• Spray on with a mister or splash on with your hands.  You can opt out of the cotton ball/pad method of application for winter if blemishes aren't too much of a concern for you this time of year.
  • Switch formulas.  As above, you may be able to get the help you need by just switching to a heavier formula.  Make sure you use a quality moisturizer (like Go Green Tea), that doesn't contain silicone oils that although go on nice and slick initially, are unable to penetrate your skin.  And remember, even if you have oily skin, you still need to moisturize, especially in winter.  You won't win the battle against your body's natural mechanism to keep a healthy, protective amount of oil.
  • Use more/often.  This one maybe goes without saying, but people are creatures of habit and sometimes we get stuck doing things the same way day after day (season after season).  Remember the amount that works for our skin at temps above 80 degrees is different than the amount that works at 50, 20, 0 or -10 degrees due to the differences in relative humidity.  I'm using about 3-4 times the amount now than I do on a hot, humid summer day (when I use a fraction of the amount plus dilute it down with water in my hand)!  If you're bummed about the increased cost, just tell yourself it all evens out when summertime comes back around and you can use so much less!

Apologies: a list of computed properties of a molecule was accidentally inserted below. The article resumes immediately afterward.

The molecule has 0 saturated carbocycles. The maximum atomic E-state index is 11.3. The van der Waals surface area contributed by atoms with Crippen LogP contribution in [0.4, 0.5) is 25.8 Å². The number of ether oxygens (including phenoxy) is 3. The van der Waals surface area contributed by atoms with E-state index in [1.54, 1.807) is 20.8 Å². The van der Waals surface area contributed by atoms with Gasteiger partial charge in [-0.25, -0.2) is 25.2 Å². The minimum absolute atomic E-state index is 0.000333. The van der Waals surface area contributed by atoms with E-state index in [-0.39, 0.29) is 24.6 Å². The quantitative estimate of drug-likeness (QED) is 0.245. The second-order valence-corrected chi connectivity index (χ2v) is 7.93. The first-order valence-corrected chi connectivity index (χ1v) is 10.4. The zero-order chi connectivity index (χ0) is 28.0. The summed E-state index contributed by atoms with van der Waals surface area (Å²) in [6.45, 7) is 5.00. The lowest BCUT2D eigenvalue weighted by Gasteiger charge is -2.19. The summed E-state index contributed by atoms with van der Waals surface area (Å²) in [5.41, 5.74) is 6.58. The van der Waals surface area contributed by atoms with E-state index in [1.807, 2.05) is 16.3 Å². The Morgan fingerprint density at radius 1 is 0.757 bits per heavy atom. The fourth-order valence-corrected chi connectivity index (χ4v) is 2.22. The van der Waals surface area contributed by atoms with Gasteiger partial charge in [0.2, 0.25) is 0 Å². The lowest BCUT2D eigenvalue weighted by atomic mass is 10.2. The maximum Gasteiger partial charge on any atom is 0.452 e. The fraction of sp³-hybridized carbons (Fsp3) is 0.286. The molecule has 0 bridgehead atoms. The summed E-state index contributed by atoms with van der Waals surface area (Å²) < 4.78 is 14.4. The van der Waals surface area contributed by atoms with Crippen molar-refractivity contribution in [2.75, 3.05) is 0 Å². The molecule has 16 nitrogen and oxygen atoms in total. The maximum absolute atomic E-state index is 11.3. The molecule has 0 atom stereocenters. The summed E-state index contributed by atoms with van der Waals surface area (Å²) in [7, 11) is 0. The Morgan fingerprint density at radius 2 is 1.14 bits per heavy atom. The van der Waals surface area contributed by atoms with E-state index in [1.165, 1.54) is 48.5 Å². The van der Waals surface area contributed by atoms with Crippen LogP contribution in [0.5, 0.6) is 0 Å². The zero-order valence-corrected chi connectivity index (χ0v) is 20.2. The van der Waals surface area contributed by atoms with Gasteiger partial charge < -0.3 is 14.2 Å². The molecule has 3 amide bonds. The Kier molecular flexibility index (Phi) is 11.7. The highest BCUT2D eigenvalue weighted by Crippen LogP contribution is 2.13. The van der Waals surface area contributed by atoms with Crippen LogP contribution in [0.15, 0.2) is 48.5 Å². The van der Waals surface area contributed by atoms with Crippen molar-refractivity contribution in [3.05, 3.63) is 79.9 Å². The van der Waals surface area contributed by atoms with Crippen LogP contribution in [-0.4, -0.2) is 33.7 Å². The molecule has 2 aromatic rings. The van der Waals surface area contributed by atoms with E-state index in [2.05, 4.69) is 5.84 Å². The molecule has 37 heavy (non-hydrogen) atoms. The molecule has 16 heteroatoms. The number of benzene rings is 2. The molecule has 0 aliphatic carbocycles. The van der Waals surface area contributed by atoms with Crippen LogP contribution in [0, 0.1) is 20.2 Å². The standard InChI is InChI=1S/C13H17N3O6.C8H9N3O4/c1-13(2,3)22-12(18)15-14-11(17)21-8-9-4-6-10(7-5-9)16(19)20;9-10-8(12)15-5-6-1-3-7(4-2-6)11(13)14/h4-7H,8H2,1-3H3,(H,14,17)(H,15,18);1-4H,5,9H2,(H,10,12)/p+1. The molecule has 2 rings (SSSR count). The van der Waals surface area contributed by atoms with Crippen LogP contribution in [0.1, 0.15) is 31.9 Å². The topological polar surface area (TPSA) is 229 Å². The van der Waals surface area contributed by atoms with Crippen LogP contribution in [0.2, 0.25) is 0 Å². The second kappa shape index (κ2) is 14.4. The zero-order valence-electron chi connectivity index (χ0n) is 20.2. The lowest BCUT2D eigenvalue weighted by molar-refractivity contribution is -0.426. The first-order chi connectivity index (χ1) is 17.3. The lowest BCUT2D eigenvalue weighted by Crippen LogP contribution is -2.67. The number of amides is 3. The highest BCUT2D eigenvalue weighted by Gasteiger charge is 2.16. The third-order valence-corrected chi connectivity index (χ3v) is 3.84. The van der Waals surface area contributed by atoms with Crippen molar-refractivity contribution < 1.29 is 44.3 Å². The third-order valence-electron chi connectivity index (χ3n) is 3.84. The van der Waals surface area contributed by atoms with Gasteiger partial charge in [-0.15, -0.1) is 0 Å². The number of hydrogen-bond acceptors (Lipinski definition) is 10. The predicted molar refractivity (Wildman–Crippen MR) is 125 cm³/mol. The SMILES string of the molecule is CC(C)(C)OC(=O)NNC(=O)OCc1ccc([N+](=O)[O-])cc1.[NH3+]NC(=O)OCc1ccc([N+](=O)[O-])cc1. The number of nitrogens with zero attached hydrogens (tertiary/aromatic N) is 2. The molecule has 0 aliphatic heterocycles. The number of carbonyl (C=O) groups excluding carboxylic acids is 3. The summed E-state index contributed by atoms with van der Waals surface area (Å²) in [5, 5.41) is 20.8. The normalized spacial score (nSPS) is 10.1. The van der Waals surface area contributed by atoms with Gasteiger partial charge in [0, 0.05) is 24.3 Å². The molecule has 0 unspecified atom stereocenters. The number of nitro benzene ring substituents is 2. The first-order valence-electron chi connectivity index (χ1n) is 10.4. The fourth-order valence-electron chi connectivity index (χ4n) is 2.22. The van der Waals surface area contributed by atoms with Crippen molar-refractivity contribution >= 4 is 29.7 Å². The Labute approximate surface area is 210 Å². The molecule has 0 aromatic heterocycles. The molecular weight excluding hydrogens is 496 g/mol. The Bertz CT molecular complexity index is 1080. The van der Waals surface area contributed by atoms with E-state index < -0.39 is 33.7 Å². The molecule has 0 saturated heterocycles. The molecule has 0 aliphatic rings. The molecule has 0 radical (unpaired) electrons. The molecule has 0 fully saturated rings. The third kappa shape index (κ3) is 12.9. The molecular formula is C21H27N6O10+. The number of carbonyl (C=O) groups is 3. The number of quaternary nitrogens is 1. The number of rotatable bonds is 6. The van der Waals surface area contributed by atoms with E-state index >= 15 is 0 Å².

• Boost with facial serum.  A high quality facial serum like Damage Control can give just the boost of protection and relief your skin needs by patting on a light layer over face/dry areas before applying your moisturizer.
  • Avoid hot water.  Resist the urge in these frigid temperatures to crank the hot water nozzle up a notch and linger too long in the balmy paradise you've created in your bath or shower.  Hot water removes more of your skin's natural oils and the longer we're exposed, the greater the drying effect.
  • Choose a gentle, mild cleanser.  While we like the idea of killing off any kind of bug that might potentially threaten to take us down in this cold/flu season the experts say antibacterial soap is no more effective than regular soap and water and very likely hazardous in the long run (see this Mayo Clinic article for more info).  I can just about 100% guarantee I will break out with an angry, itchy patch of eczema on my hands just by using antibacterial or some other harsh soap.  So personally, I only use a high quality, handcrafted soap which is usually made without the harsh surfactants included in commercial brands.  Plus they are typically made with higher levels of quality oils, helping to keep my skin better lubricated.